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Dennis Ritchie – ‘C’ programming language, co-development of the UNIX operating system…

Dennis Macalistair Ritchie

Dennis Ritchie.

Dennis MacAlistair Ritchie (username: dmr, September 9, 1941 — October 9, 2011) was an American computer scientist notable for developing C and for having influence on other programming languages, as well as operating systems such as Multics and Unix. He received the Turing Award in 1983 and the National Medal of Technology 1998 on April 21, 1999. Ritchie was the head of Lucent Technologies System Software Research Department when he retired in 2007.

Ritchie is best known as the creator of the C programming language and a key developer of the Unix operating system, and as co-author of the definitive book on C, The C Programming Language, commonly referred to as K&R (in reference to the authors Kernighan and Ritchie).

Ritchie’s invention of C and his role in the development of Unix alongside Ken Thompson have placed him as an important pioneer of modern computing.

The C language is still widely used today in application and operating system development, and its influence is seen in most modern programming languages. Unix has also been influential, establishing concepts and principles that are now well-established precepts of computing.

Ritchie was elected to the National Academy of Engineering in 1988 for “development of the ‘C’ programming language and for co-development of the UNIX operating system.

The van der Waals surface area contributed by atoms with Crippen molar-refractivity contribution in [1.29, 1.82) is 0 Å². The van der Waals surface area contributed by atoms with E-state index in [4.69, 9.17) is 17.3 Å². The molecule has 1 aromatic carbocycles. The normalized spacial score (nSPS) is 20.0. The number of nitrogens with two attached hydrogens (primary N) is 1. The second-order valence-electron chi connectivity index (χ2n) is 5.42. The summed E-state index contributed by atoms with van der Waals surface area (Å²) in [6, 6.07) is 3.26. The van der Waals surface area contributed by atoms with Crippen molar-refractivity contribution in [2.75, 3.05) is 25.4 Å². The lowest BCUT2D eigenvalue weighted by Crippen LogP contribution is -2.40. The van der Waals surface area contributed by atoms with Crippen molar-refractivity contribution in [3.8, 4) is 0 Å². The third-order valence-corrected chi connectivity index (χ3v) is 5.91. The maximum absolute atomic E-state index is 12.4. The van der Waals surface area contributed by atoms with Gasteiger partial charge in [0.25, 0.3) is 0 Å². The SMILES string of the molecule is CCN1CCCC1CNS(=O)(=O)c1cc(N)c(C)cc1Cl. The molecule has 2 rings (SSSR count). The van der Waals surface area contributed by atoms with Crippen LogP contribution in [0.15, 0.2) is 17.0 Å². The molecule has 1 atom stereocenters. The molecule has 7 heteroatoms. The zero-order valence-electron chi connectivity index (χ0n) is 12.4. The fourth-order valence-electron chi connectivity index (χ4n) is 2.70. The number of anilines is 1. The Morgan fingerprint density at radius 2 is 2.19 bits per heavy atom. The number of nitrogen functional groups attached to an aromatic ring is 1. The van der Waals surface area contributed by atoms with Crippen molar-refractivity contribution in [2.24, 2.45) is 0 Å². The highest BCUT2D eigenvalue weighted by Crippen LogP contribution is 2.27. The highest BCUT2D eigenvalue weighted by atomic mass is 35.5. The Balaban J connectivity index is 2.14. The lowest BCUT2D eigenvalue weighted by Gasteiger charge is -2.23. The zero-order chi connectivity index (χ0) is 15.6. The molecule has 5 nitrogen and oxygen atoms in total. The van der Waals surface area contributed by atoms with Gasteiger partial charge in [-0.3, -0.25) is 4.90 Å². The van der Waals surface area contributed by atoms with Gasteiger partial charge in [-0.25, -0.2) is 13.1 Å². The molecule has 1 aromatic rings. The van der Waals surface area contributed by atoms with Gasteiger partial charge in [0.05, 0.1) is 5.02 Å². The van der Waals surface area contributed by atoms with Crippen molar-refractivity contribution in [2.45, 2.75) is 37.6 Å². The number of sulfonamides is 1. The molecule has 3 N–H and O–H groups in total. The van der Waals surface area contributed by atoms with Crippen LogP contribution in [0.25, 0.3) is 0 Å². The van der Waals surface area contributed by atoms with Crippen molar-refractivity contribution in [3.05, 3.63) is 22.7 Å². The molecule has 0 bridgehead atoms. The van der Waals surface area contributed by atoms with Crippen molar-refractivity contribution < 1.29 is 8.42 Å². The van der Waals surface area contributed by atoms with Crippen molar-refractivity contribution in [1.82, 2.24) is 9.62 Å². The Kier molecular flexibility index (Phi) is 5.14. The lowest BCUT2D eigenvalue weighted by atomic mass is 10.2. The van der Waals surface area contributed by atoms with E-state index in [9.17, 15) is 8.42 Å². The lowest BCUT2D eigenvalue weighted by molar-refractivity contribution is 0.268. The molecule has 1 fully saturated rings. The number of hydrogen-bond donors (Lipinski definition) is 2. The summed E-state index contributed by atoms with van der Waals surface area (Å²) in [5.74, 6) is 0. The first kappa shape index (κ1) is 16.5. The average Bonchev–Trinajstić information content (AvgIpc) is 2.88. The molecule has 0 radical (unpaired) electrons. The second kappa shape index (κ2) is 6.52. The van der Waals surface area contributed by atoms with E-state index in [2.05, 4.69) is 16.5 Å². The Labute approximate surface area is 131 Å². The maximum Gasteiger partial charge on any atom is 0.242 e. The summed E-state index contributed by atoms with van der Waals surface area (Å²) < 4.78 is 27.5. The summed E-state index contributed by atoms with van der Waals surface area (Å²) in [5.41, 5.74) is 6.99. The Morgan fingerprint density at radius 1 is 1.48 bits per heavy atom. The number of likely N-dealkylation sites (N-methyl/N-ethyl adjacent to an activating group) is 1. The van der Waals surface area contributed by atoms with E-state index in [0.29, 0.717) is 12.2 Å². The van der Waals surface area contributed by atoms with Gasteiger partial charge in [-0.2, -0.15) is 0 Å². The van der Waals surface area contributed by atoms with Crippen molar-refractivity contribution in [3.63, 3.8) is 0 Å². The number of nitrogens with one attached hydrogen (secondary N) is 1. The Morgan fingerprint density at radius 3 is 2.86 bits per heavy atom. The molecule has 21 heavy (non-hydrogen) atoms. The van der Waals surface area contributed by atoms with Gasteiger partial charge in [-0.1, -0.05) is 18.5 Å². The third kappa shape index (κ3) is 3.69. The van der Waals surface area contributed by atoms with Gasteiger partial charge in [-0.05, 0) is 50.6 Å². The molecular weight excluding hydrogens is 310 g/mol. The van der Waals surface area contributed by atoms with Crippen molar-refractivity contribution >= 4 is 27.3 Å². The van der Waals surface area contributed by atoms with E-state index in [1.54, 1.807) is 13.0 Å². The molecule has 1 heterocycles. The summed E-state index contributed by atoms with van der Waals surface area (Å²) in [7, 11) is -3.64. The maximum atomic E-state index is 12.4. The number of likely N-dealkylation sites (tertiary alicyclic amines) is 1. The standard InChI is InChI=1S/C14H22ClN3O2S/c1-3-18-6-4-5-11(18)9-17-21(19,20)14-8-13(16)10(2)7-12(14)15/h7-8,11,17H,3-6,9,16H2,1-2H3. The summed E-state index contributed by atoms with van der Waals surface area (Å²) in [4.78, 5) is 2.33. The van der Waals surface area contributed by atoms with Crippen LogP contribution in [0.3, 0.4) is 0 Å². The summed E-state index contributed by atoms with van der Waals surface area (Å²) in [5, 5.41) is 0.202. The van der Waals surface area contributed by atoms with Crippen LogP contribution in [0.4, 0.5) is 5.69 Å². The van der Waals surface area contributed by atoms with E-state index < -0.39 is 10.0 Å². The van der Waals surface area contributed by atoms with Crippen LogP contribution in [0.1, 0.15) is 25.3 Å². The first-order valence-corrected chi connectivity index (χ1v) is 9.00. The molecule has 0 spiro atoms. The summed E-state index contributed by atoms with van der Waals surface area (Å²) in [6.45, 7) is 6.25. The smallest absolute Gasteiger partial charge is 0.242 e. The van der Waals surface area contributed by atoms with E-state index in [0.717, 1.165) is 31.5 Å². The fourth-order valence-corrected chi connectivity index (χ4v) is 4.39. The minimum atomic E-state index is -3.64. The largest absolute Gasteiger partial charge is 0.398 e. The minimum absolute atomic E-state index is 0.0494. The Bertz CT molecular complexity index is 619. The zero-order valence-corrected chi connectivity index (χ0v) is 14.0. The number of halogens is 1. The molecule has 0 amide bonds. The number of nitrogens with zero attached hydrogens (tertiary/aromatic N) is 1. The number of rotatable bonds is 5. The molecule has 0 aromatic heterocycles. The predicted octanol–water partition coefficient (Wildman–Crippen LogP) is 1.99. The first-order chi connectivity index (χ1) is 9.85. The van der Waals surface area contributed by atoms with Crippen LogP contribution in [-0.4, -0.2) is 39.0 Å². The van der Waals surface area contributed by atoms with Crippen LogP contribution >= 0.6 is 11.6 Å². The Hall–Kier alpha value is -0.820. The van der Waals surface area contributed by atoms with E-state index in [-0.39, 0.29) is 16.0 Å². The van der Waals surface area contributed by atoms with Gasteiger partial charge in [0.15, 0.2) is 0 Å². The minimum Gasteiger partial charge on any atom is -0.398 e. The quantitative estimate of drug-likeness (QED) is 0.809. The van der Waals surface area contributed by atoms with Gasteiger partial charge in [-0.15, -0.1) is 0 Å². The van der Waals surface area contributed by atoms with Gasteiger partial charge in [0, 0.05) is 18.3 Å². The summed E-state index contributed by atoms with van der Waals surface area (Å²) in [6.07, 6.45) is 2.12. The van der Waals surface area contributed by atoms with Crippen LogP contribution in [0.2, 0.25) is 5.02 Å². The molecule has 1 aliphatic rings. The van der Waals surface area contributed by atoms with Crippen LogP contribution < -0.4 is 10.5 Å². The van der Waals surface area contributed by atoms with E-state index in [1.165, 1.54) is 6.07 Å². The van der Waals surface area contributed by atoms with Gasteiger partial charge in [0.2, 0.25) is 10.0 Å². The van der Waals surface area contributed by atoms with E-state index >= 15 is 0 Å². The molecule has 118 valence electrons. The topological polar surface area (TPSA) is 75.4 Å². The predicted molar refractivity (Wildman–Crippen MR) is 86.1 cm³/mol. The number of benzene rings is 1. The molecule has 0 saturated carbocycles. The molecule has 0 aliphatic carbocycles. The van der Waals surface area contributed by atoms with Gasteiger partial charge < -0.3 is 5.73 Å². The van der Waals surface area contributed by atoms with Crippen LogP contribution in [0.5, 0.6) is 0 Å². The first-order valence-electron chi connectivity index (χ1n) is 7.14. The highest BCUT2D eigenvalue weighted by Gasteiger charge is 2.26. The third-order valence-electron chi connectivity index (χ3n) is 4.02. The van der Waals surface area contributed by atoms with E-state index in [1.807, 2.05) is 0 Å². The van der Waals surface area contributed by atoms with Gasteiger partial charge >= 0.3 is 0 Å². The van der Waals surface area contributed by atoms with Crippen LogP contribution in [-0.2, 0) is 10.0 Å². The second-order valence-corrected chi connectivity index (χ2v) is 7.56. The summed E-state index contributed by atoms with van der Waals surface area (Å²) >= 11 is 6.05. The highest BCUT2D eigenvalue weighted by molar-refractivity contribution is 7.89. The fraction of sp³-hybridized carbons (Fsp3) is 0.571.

“UNIX is basically a simple operating system, but you have to be a genius to understand the simplicity.” – Dennis Ritchie


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5 Comments

  1. So apparently he pasted away this last weekend? I dont see any mentions of this in the article!

  2. I’ve had the K&R white book on my shelf for at least 20 years. To me, dmr’s passing is as big a deal as Jobs’.

  3. Say it ain’t so…

    For all of us who learned “C” with that thin, little, white K&R book, that’s a sad piece of news.

  4. > To me, dmr’s passing is as big a deal
    bigger.

  5. I was lucky enough to see Mr. Ritchie give a talk at Bell Labs when I was 14, and I’ve known and worked with several of his colleagues and friends. Nobody ever had anything but nice things to say about him: he was humble, polite and a genuinely warm person.

    The computing world has lost a giant — one of the architects of our modern age — and I have lost a personal hero.

    Rest in Peace, DMR.

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